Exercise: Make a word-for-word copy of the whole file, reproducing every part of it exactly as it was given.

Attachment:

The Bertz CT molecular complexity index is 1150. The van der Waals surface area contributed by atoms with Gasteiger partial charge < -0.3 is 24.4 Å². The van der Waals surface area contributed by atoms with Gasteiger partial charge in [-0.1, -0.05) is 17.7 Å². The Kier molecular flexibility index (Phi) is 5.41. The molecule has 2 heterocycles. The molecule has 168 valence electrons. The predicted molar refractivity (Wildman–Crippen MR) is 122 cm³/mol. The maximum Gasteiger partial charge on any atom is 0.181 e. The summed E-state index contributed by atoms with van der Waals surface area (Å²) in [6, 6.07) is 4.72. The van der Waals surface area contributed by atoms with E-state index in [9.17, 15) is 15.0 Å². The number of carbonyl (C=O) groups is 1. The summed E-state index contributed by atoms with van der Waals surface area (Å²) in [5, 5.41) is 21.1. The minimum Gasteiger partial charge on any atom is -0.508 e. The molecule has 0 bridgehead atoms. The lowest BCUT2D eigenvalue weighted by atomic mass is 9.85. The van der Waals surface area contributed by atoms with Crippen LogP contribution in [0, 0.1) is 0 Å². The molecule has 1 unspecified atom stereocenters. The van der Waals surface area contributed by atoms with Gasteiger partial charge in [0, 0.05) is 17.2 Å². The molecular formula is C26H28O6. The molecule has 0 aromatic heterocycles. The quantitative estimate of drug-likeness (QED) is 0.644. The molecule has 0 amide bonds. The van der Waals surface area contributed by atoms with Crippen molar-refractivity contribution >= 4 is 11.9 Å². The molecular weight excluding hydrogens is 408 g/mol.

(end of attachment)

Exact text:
The Bertz CT molecular complexity index is 1150. The van der Waals surface area contributed by atoms with Gasteiger partial charge < -0.3 is 24.4 Å². The van der Waals surface area contributed by atoms with Gasteiger partial charge in [-0.1, -0.05) is 17.7 Å². The Kier molecular flexibility index (Phi) is 5.41. The molecule has 2 heterocycles. The molecule has 168 valence electrons. The predicted molar refractivity (Wildman–Crippen MR) is 122 cm³/mol. The maximum Gasteiger partial charge on any atom is 0.181 e. The summed E-state index contributed by atoms with van der Waals surface area (Å²) in [6, 6.07) is 4.72. The van der Waals surface area contributed by atoms with E-state index in [9.17, 15) is 15.0 Å². The number of carbonyl (C=O) groups is 1. The summed E-state index contributed by atoms with van der Waals surface area (Å²) in [5, 5.41) is 21.1. The minimum Gasteiger partial charge on any atom is -0.508 e. The molecule has 0 bridgehead atoms. The lowest BCUT2D eigenvalue weighted by atomic mass is 9.85. The van der Waals surface area contributed by atoms with Crippen LogP contribution in [0, 0.1) is 0 Å². The molecule has 1 unspecified atom stereocenters. The van der Waals surface area contributed by atoms with Gasteiger partial charge in [0, 0.05) is 17.2 Å². The molecular formula is C26H28O6. The molecule has 0 aromatic heterocycles. The quantitative estimate of drug-likeness (QED) is 0.644. The molecule has 0 amide bonds. The van der Waals surface area contributed by atoms with Crippen molar-refractivity contribution >= 4 is 11.9 Å². The molecular weight excluding hydrogens is 408 g/mol.